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Demetrius Darnell Hemphill v. Officer Kevin Hopkins

December 12, 2011

DEMETRIUS DARNELL HEMPHILL, PLAINTIFF,
v.
OFFICER KEVIN HOPKINS, SGT. THOMAS SKINNER, BRENDAN LOMBARDI, OFFICER OTIS NICHOLS, AND LIEUTENANT MCNAMARA, DEFENDANTS.



The opinion of the court was delivered by: Judge Feinerman

AMENDED MEMORANDUM OPINION AND ORDER

On June 1, 2007, Plaintiff Demetrius Hemphill, then a pretrial detainee in the Cook County Department of Corrections, had a physical altercation in his cell with Defendants Brendan Lombardi and Otis Nichols, both of whom were correctional officers. Nichols says that he hit Hemphill after Hemphill grabbed him and threw liquid into his face. Hemphill recalls things differently, saying that Nichols hit him repeatedly in the face after the two exchanged verbal insults. Lombardi says that when he sought to restrain Hemphill, Hemphill kicked him in the mouth, chipping his tooth; Hemphill says that Lombardi's tooth was chipped prior to the incident. Lombardi and Nichols placed Hemphill in handcuffs and took him to receive medical treatment. According to Hemphill, Nichols punched him in the head at least three times on the way to the infirmary, causing several lost teeth and injuries to his head, ribs, back, and legs.

In January 2008, Hemphill brought this excessive force suit under 42 U.S.C. § 1983 against Lombardi and Nichols. The case (08 C 157) was stayed pending resolution of state criminal proceedings against Hemphill arising out of the June 2007 altercation. Docs. 18-19, 23.

On May 15, 2009, after a bench trial, the state court convicted Hemphill of three counts of battery and sentenced him to several years in prison. The counts of conviction are as follows:

* Count 1: "[Hemphill], in committing a battery, intentionally or knowingly, without lawful justification caused bodily harm to Brendon Lombard[i], to wit: kicked Brendon Lobmard[i] about the body, knowing Brendon Lombard[i] to be a peace officer of a unit of local government to wit: an officer of the Cook County Department of Corrections, while Brendon Lombard[i] was engaged in the performance of his authorized duties as such an officer, in violation of Chapter 720 Act 5 Section 12-4(b)(18) of the Illinois Compiled Statutes of 1992 as Amended and contrary to the Statute and against the peace and dignity of the same People of the State of Illinois." Doc. 89-4 at 2 (emphasis added).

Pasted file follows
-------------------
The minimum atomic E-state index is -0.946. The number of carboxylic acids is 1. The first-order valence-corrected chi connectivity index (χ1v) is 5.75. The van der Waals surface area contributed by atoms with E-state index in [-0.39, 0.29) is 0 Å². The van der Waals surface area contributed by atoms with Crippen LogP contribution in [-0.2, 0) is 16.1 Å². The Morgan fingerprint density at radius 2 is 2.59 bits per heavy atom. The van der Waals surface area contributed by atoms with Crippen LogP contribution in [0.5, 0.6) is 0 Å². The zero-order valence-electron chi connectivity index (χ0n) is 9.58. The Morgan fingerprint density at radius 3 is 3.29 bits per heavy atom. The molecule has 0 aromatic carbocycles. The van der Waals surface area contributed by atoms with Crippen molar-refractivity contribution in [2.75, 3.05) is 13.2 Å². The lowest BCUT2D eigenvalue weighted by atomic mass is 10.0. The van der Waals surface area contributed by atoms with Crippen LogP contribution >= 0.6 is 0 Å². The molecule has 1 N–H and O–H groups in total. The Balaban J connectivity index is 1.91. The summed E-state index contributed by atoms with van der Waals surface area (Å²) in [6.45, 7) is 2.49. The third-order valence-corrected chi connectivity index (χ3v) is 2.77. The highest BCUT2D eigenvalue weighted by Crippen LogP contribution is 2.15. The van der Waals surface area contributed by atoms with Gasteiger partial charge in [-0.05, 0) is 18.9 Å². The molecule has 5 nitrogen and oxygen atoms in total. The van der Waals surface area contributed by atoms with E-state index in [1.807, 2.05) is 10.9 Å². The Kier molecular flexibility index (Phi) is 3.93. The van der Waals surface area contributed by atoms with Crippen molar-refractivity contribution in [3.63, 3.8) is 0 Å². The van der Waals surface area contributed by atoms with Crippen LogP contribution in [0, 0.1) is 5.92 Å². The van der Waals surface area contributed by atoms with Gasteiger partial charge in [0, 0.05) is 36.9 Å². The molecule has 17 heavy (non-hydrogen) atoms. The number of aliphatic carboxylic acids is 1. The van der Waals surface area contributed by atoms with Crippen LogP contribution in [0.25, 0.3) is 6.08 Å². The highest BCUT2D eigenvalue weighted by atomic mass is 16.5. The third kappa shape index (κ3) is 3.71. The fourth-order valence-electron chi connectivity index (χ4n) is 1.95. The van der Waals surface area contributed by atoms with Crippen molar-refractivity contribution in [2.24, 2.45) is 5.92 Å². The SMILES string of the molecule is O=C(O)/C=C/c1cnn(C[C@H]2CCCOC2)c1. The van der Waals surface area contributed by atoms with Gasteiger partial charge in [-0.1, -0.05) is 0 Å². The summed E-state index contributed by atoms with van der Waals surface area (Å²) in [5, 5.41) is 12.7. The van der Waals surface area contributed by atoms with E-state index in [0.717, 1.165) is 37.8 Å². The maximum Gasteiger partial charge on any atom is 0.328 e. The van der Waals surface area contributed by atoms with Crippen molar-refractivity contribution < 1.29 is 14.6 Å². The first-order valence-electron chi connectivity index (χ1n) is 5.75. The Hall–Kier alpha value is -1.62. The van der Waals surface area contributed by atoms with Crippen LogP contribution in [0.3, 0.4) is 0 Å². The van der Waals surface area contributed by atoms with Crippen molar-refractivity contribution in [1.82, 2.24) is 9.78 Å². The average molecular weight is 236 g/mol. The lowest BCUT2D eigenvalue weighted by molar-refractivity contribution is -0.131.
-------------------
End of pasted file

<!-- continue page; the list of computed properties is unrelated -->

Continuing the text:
* Count 3: "[Hemphill], in committing a battery, intentionally or knowingly, without lawful justification made physical contact of an insulting or provoking nature to Brendon Lobmard[i], to wit: kicked Brendon Lobmard[i] about the body, knowing Brendon Lombard[i] to be an officer of a unit of local government, to wit: a peace officer of the Cook County Department of Corrections, while he was engaged in the performance of his authorized duties as such an officer, in violation of Chapter 720 Act 5 Section 12-4(b)(18) of the Illinois Compiled Statutes of 1992 as Amended and contrary to the Statute and against the peace and dignity of the same People of the State of Illinois." Id. at 4 (emphasis added).

* Count 4: "[Hemphill], in committing a battery, intentionally or knowingly, without lawful justificationmade physical contact of an insulting or provoking nature to Otis Nichols, to wit: threw a liquid substances on Otis Nichols, knowing Otis Nichols to be an employee of a unit of local government, to wit: a peace officer of the Cook County Department of Corrections, while he was engaged in the performance of his authorized duties as such an officer, in violation of Chapter 720 Act 5 Section 12-4(b)(18) of the Illinois Compiled Statutes of 1992 as Amended and contrary to the Statute and against the peace and dignity of the same People of the State of Illinois. Id. at 5 (emphasis added).

In finding Hemphill guilty, the trial court stated: "But the officers' testimony is that Officer Nichols had liquid about an inch deep in a cup thrown at him, and at that point the struggle began. . I have no doubt that there was bodily harm to Officer Lombardi and there was contact of an insulting and provoking nature to Officer Lombardi and Officer Nichols. Finding of guilty as to the three counts." Doc. 89-3 at 47-48; see also 89-5 at 9 (docket sheet reflecting convictions on Counts 1, 3, and 4).